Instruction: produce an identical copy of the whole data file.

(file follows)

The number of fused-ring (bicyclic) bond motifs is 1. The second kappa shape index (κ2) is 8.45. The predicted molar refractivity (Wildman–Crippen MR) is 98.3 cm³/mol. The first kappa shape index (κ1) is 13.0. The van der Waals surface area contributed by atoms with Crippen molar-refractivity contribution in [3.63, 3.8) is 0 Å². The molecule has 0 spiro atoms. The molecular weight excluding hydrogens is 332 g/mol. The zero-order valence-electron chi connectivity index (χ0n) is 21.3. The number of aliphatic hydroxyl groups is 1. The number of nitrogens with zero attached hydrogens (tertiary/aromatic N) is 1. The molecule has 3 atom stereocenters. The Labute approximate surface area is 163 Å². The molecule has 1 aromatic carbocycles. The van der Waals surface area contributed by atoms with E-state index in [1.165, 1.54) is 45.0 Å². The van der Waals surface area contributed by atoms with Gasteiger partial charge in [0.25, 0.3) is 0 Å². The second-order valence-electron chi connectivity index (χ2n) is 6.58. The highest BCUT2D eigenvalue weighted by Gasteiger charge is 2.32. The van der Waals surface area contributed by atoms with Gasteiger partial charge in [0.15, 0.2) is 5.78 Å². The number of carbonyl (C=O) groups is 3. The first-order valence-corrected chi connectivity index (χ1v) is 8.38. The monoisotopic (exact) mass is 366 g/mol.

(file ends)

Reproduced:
The number of fused-ring (bicyclic) bond motifs is 1. The second kappa shape index (κ2) is 8.45. The predicted molar refractivity (Wildman–Crippen MR) is 98.3 cm³/mol. The first kappa shape index (κ1) is 13.0. The van der Waals surface area contributed by atoms with Crippen molar-refractivity contribution in [3.63, 3.8) is 0 Å². The molecule has 0 spiro atoms. The molecular weight excluding hydrogens is 332 g/mol. The zero-order valence-electron chi connectivity index (χ0n) is 21.3. The number of aliphatic hydroxyl groups is 1. The number of nitrogens with zero attached hydrogens (tertiary/aromatic N) is 1. The molecule has 3 atom stereocenters. The Labute approximate surface area is 163 Å². The molecule has 1 aromatic carbocycles. The van der Waals surface area contributed by atoms with E-state index in [1.165, 1.54) is 45.0 Å². The van der Waals surface area contributed by atoms with Gasteiger partial charge in [0.25, 0.3) is 0 Å². The second-order valence-electron chi connectivity index (χ2n) is 6.58. The highest BCUT2D eigenvalue weighted by Gasteiger charge is 2.32. The van der Waals surface area contributed by atoms with Gasteiger partial charge in [0.15, 0.2) is 5.78 Å². The number of carbonyl (C=O) groups is 3. The first-order valence-corrected chi connectivity index (χ1v) is 8.38. The monoisotopic (exact) mass is 366 g/mol.